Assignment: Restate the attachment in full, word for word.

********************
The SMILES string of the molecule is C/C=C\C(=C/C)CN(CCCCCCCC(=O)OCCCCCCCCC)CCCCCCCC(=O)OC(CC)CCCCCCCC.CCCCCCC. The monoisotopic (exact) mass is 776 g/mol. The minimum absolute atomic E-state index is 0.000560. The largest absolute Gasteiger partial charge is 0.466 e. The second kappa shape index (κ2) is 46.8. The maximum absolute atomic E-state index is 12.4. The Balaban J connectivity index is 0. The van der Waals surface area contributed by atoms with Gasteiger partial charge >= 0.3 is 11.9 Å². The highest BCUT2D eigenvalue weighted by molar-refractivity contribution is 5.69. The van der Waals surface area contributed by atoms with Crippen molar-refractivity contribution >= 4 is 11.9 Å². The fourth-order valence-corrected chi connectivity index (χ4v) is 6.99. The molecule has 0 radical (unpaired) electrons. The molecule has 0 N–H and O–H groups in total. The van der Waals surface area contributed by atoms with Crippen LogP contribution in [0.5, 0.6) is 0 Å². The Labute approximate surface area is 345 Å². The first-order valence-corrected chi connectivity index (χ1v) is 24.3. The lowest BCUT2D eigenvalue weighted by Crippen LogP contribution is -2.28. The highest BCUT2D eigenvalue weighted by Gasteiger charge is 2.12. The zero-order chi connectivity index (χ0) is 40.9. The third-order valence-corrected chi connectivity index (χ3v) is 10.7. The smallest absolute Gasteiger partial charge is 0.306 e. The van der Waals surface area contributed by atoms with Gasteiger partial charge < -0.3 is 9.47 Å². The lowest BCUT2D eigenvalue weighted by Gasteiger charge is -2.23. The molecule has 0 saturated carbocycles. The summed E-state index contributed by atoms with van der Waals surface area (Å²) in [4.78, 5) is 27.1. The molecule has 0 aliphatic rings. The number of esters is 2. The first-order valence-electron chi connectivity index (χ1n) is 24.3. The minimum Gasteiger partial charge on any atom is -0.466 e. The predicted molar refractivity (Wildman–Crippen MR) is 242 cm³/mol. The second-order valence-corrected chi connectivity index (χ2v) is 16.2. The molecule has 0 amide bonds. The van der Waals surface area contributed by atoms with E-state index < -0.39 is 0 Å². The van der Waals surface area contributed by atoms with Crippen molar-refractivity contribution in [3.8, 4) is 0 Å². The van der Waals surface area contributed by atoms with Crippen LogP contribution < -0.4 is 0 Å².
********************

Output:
The SMILES string of the molecule is C/C=C\C(=C/C)CN(CCCCCCCC(=O)OCCCCCCCCC)CCCCCCCC(=O)OC(CC)CCCCCCCC.CCCCCCC. The monoisotopic (exact) mass is 776 g/mol. The minimum absolute atomic E-state index is 0.000560. The largest absolute Gasteiger partial charge is 0.466 e. The second kappa shape index (κ2) is 46.8. The maximum absolute atomic E-state index is 12.4. The Balaban J connectivity index is 0. The van der Waals surface area contributed by atoms with Gasteiger partial charge >= 0.3 is 11.9 Å². The highest BCUT2D eigenvalue weighted by molar-refractivity contribution is 5.69. The van der Waals surface area contributed by atoms with Crippen molar-refractivity contribution >= 4 is 11.9 Å². The fourth-order valence-corrected chi connectivity index (χ4v) is 6.99. The molecule has 0 radical (unpaired) electrons. The molecule has 0 N–H and O–H groups in total. The van der Waals surface area contributed by atoms with Crippen LogP contribution in [0.5, 0.6) is 0 Å². The Labute approximate surface area is 345 Å². The first-order valence-corrected chi connectivity index (χ1v) is 24.3. The lowest BCUT2D eigenvalue weighted by Crippen LogP contribution is -2.28. The highest BCUT2D eigenvalue weighted by Gasteiger charge is 2.12. The zero-order chi connectivity index (χ0) is 40.9. The third-order valence-corrected chi connectivity index (χ3v) is 10.7. The smallest absolute Gasteiger partial charge is 0.306 e. The van der Waals surface area contributed by atoms with Gasteiger partial charge < -0.3 is 9.47 Å². The lowest BCUT2D eigenvalue weighted by Gasteiger charge is -2.23. The molecule has 0 saturated carbocycles. The summed E-state index contributed by atoms with van der Waals surface area (Å²) in [4.78, 5) is 27.1. The molecule has 0 aliphatic rings. The number of esters is 2. The first-order valence-electron chi connectivity index (χ1n) is 24.3. The minimum Gasteiger partial charge on any atom is -0.466 e. The predicted molar refractivity (Wildman–Crippen MR) is 242 cm³/mol. The second-order valence-corrected chi connectivity index (χ2v) is 16.2. The molecule has 0 amide bonds. The van der Waals surface area contributed by atoms with E-state index < -0.39 is 0 Å². The van der Waals surface area contributed by atoms with Crippen molar-refractivity contribution in [3.8, 4) is 0 Å². The van der Waals surface area contributed by atoms with Crippen LogP contribution < -0.4 is 0 Å².